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Do ICT liberate an African gendered democracy?

Open Panel

Abstract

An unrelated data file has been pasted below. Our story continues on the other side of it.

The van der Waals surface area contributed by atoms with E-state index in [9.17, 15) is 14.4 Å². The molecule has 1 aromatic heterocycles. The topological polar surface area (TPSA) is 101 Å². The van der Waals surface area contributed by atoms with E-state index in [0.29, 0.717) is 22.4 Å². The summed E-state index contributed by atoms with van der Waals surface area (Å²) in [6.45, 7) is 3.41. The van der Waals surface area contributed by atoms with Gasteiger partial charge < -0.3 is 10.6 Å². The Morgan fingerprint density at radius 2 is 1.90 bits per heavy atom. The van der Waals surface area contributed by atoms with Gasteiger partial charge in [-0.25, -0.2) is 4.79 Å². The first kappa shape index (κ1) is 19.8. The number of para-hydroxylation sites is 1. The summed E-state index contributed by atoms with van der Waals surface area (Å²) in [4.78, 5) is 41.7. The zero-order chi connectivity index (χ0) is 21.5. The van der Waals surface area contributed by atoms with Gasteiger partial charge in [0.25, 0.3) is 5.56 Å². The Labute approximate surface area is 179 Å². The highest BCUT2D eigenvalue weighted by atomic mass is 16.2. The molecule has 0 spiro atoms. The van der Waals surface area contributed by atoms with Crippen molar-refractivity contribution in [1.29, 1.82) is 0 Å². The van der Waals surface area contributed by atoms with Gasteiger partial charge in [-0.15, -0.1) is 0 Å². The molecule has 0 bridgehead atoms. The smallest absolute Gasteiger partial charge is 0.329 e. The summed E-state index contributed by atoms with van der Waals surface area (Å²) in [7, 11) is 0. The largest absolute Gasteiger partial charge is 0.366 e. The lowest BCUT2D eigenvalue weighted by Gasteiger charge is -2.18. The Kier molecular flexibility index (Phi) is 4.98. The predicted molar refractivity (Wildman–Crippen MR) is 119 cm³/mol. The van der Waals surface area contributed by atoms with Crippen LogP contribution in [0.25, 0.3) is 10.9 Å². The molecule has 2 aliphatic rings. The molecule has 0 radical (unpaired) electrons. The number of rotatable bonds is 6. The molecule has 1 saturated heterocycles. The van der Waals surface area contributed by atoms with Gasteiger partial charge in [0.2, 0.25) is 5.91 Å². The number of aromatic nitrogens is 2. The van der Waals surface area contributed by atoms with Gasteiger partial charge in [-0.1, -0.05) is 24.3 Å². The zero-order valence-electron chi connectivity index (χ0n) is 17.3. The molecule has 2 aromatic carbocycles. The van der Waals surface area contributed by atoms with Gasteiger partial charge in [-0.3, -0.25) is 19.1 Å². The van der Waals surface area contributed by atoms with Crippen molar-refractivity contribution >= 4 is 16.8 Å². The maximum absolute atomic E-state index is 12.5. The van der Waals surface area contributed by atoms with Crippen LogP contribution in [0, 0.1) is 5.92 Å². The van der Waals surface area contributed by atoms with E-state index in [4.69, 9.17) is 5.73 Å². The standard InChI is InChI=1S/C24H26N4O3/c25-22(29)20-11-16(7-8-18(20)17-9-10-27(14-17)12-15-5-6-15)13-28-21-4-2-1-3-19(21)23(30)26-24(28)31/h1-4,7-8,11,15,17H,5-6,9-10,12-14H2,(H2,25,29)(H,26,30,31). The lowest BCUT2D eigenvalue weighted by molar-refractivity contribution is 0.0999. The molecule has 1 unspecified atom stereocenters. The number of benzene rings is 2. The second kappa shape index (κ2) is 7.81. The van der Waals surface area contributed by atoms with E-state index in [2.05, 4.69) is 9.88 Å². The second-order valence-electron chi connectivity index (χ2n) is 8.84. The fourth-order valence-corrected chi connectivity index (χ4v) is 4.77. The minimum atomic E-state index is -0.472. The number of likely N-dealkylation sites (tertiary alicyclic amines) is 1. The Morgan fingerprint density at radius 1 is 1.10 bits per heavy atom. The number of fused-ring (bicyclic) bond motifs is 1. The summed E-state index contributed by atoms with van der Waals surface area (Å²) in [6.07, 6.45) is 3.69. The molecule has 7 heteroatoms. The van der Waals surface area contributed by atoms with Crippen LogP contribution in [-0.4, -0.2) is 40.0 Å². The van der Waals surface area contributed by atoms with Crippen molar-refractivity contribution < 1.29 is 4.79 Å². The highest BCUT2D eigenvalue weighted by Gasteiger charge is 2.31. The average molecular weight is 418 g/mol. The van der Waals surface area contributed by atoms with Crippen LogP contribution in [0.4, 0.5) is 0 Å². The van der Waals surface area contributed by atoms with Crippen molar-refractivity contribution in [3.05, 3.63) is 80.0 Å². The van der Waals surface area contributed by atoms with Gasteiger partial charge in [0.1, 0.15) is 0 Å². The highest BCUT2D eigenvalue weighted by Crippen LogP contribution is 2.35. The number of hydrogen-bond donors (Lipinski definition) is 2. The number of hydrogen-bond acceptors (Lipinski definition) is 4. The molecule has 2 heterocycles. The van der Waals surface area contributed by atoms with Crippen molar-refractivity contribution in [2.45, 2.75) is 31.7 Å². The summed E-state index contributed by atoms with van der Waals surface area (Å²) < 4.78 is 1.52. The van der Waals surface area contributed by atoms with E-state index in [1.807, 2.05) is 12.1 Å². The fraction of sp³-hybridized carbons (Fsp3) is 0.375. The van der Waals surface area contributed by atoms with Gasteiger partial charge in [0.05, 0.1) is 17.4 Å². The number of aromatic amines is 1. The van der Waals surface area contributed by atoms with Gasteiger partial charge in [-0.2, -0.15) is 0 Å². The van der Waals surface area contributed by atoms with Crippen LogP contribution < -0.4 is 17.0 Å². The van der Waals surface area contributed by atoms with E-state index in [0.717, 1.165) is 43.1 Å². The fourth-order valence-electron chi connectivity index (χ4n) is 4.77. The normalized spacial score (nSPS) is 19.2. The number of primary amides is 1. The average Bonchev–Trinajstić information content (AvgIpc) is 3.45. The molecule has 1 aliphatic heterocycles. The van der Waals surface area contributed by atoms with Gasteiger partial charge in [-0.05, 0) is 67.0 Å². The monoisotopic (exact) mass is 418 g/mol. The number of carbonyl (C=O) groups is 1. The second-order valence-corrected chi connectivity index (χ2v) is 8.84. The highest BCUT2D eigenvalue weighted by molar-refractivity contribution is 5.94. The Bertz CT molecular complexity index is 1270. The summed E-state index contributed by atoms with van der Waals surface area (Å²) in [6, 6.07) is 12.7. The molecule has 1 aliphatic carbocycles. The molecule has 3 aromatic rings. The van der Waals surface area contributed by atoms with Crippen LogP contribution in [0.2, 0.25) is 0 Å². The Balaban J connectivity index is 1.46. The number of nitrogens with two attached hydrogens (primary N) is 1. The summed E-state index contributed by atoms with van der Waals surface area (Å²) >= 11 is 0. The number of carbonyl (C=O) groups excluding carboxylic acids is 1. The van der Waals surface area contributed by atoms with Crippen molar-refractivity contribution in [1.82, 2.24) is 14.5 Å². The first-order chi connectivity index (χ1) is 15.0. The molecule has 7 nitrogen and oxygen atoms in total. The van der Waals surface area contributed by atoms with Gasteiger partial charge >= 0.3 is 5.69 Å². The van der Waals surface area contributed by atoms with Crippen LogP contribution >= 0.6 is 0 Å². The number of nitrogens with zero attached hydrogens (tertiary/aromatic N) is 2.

In South Africa and Senegal, because of at the best ignorance or at the worst a seemly conformism, most of women’s organizations use ICT to “sell” their “activities” mainly towards the funders, who ask for, and don’t focus on the needs of their own beneficiaries. Their website are usually “showcases”, their listservs one-sense information, rather than participatory and collaborative tools for highlighting grassroots women’s own knowledge, opinions and struggle. So that there is a gap between their political goals, like for example fighting gender violence or the negative country policies impacts on women’s daily life, and their communication goals. At first, we observe a dichotomy between beneficiaries of organizations actions and beneficiaries of information they want to disseminate. These forms of impermeability undermine the transparency of the actions of organizations in general and distort any explicit notion of direct democracy. In fact, at the local, national or global level, public policies are largely decided by a male power that is now depending on the extended globalization. And ICT is supporting this new and accelerated extension, trended by hypermodernity. This context reveals a new power coloniality, which we call digital coloniality. This new domination relations landscape escapes local population and authorities hands. It is related to global policies that are decided elsewhere, inside the international organizations as well in foreign countries. The final question is then: do ICT allow the definition of innovative, inclusive and non-male dominated democracy? Some recent experiments in South Africa and Senegal, such as using ICT into a citizenship research methodology that directly involves young people at the ground level to get rid of FGM , or using strategically Digital Story Telling for raising grassroots women’s voice at the global level, show at second some creative tracks for a new democracy definition. Keywords: gender, Africa, coloniality